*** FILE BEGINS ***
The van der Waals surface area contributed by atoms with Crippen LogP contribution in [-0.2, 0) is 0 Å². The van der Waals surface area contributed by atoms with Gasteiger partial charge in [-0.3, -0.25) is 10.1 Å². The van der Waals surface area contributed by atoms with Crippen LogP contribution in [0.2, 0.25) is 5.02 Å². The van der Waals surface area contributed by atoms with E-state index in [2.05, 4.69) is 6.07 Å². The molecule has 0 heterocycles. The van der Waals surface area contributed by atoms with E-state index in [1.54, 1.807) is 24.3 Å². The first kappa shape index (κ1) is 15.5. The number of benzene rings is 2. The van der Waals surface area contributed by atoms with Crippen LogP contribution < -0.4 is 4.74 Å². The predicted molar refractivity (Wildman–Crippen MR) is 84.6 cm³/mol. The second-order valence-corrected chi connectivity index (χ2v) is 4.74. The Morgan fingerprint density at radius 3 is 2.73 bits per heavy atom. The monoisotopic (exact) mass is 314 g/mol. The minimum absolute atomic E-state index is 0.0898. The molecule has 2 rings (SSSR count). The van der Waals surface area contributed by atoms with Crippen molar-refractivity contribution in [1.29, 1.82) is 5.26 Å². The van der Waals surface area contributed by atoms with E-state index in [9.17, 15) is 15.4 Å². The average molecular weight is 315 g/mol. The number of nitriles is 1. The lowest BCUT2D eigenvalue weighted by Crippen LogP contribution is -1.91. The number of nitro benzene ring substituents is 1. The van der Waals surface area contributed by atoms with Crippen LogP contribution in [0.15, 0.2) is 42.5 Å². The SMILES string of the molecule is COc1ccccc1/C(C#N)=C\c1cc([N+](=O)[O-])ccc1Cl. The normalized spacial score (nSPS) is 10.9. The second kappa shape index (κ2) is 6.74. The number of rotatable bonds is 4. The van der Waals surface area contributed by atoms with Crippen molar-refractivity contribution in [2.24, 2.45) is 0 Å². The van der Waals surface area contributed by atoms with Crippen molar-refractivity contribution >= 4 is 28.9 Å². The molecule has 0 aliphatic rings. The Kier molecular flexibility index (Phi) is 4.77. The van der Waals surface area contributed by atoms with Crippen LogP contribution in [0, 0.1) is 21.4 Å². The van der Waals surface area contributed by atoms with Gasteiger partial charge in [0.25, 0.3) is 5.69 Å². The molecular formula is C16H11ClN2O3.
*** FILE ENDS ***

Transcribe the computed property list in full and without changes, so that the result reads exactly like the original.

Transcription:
The van der Waals surface area contributed by atoms with Crippen LogP contribution in [-0.2, 0) is 0 Å². The van der Waals surface area contributed by atoms with Gasteiger partial charge in [-0.3, -0.25) is 10.1 Å². The van der Waals surface area contributed by atoms with Crippen LogP contribution in [0.2, 0.25) is 5.02 Å². The van der Waals surface area contributed by atoms with E-state index in [2.05, 4.69) is 6.07 Å². The molecule has 0 heterocycles. The van der Waals surface area contributed by atoms with E-state index in [1.54, 1.807) is 24.3 Å². The first kappa shape index (κ1) is 15.5. The number of benzene rings is 2. The van der Waals surface area contributed by atoms with Crippen LogP contribution < -0.4 is 4.74 Å². The predicted molar refractivity (Wildman–Crippen MR) is 84.6 cm³/mol. The second-order valence-corrected chi connectivity index (χ2v) is 4.74. The Morgan fingerprint density at radius 3 is 2.73 bits per heavy atom. The monoisotopic (exact) mass is 314 g/mol. The minimum absolute atomic E-state index is 0.0898. The molecule has 2 rings (SSSR count). The van der Waals surface area contributed by atoms with Crippen molar-refractivity contribution in [1.29, 1.82) is 5.26 Å². The van der Waals surface area contributed by atoms with E-state index in [9.17, 15) is 15.4 Å². The average molecular weight is 315 g/mol. The number of nitriles is 1. The lowest BCUT2D eigenvalue weighted by Crippen LogP contribution is -1.91. The number of nitro benzene ring substituents is 1. The van der Waals surface area contributed by atoms with Crippen LogP contribution in [0.15, 0.2) is 42.5 Å². The SMILES string of the molecule is COc1ccccc1/C(C#N)=C\c1cc([N+](=O)[O-])ccc1Cl. The normalized spacial score (nSPS) is 10.9. The second kappa shape index (κ2) is 6.74. The number of rotatable bonds is 4. The van der Waals surface area contributed by atoms with Crippen molar-refractivity contribution in [2.24, 2.45) is 0 Å². The van der Waals surface area contributed by atoms with Crippen molar-refractivity contribution >= 4 is 28.9 Å². The molecule has 0 aliphatic rings. The Kier molecular flexibility index (Phi) is 4.77. The van der Waals surface area contributed by atoms with Crippen LogP contribution in [0, 0.1) is 21.4 Å². The van der Waals surface area contributed by atoms with Gasteiger partial charge in [0.25, 0.3) is 5.69 Å². The molecular formula is C16H11ClN2O3.